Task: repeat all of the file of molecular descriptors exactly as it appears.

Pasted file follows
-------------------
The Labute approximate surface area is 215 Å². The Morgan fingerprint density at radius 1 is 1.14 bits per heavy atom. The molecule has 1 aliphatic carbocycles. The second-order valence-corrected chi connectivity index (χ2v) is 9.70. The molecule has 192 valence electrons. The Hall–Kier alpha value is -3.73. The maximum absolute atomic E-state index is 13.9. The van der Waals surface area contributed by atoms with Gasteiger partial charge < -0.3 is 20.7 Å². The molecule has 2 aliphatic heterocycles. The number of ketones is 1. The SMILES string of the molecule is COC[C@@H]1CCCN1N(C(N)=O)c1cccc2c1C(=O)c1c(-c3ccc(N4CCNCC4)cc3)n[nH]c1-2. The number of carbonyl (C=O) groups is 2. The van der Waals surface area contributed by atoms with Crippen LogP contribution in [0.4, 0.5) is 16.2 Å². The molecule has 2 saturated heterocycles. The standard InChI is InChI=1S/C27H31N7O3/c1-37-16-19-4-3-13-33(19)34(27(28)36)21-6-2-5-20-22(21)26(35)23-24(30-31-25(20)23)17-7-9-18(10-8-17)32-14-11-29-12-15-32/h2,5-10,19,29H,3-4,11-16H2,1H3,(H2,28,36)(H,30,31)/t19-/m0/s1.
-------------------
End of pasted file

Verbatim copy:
The Labute approximate surface area is 215 Å². The Morgan fingerprint density at radius 1 is 1.14 bits per heavy atom. The molecule has 1 aliphatic carbocycles. The second-order valence-corrected chi connectivity index (χ2v) is 9.70. The molecule has 192 valence electrons. The Hall–Kier alpha value is -3.73. The maximum absolute atomic E-state index is 13.9. The van der Waals surface area contributed by atoms with Gasteiger partial charge < -0.3 is 20.7 Å². The molecule has 2 aliphatic heterocycles. The number of ketones is 1. The SMILES string of the molecule is COC[C@@H]1CCCN1N(C(N)=O)c1cccc2c1C(=O)c1c(-c3ccc(N4CCNCC4)cc3)n[nH]c1-2. The number of carbonyl (C=O) groups is 2. The van der Waals surface area contributed by atoms with Crippen LogP contribution in [0.4, 0.5) is 16.2 Å². The molecule has 2 saturated heterocycles. The standard InChI is InChI=1S/C27H31N7O3/c1-37-16-19-4-3-13-33(19)34(27(28)36)21-6-2-5-20-22(21)26(35)23-24(30-31-25(20)23)17-7-9-18(10-8-17)32-14-11-29-12-15-32/h2,5-10,19,29H,3-4,11-16H2,1H3,(H2,28,36)(H,30,31)/t19-/m0/s1.